Chinese Space Station Tiangong-1 Comes Down in Pacific Ocean

Monday, April 2, 2018 - 15:37

China’s Tiangong-1 space station has come down in the Pacific Ocean.

The spacecraft re-entered the earth’s atmosphere at 0015 GMT on Monday over the South Pacific and mostly burnt up, state news agency Xinhua said.

The China Manned Space Engineering Office said: “Through monitoring and analysis by Beijing Aerospace Control Centre and related agencies, Tiangong 1 re-entered the atmosphere at about 8.15am, 2 April, Beijing time (1.15am GMT). The re-entry falling area is located in the central region of the South Pacific.

“Most of the devices were ablated during the re-entry process.” Ablated, in spacecraft terms, means burned up through atmospheric friction.

The 10.4-metre long (34.1-foot) Tiangong-1, or Heavenly Palace 1, was launched in 2011 to carry out docking and orbit experiments as part of China’s ambitious space program, which aims to place a permanent station in orbit by 2023.

The European Space Agency had indicated earlier that Tiangong-1 was likely to break up over water, which covers most of the planet’s surface.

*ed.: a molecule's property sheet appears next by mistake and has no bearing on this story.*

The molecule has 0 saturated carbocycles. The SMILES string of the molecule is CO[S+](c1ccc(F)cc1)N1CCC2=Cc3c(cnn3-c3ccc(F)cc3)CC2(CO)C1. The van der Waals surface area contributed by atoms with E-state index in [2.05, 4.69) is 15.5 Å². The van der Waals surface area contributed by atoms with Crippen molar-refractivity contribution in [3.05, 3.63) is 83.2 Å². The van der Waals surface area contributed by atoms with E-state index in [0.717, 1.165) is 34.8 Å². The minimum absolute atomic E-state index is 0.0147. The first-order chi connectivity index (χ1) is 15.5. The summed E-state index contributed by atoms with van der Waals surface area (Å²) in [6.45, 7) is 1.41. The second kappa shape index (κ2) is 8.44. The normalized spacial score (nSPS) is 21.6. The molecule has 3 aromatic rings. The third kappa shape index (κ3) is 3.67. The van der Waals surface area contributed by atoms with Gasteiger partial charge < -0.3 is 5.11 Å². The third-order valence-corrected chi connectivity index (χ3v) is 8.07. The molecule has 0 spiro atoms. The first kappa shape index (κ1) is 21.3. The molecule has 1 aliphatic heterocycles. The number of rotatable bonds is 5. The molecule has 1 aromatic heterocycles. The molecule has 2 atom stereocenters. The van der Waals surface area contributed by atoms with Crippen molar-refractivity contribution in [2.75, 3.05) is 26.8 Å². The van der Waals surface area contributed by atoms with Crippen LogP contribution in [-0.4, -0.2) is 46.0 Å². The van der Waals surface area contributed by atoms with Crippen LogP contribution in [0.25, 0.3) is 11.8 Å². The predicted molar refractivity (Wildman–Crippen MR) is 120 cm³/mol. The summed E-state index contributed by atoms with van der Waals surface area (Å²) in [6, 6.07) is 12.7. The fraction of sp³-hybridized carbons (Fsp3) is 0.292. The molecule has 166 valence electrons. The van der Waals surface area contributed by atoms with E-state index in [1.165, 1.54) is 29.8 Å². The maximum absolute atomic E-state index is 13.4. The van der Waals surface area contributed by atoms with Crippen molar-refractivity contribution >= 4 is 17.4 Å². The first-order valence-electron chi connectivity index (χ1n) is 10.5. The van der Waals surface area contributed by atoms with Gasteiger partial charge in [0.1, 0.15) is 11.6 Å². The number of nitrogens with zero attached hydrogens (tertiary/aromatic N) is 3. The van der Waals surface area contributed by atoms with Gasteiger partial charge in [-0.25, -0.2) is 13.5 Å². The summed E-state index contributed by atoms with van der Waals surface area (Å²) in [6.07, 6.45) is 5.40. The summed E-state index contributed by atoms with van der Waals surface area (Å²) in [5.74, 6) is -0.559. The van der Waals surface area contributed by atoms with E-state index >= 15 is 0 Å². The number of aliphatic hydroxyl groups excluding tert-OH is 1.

In December 2017, China eventually made a statement to the UN predicting that Tiangong-1 would come down by late March 2018.

Within a year after Tiangong had stopped working, China launched a second space lab, Tiangong-2, whose aim is to test capabilities for long-term human presence in space, in anticipation of a permanent space station to be launched in 2023.

The paper said this may leave China as the only country keeping people in orbit if the International Space Station is retired in 2024. In that case “China will take a dominant position in conducting space experiments”, said Jiao Weixin, a space science professor at Peking University.

Reuters, AFP and PA contributed to this report

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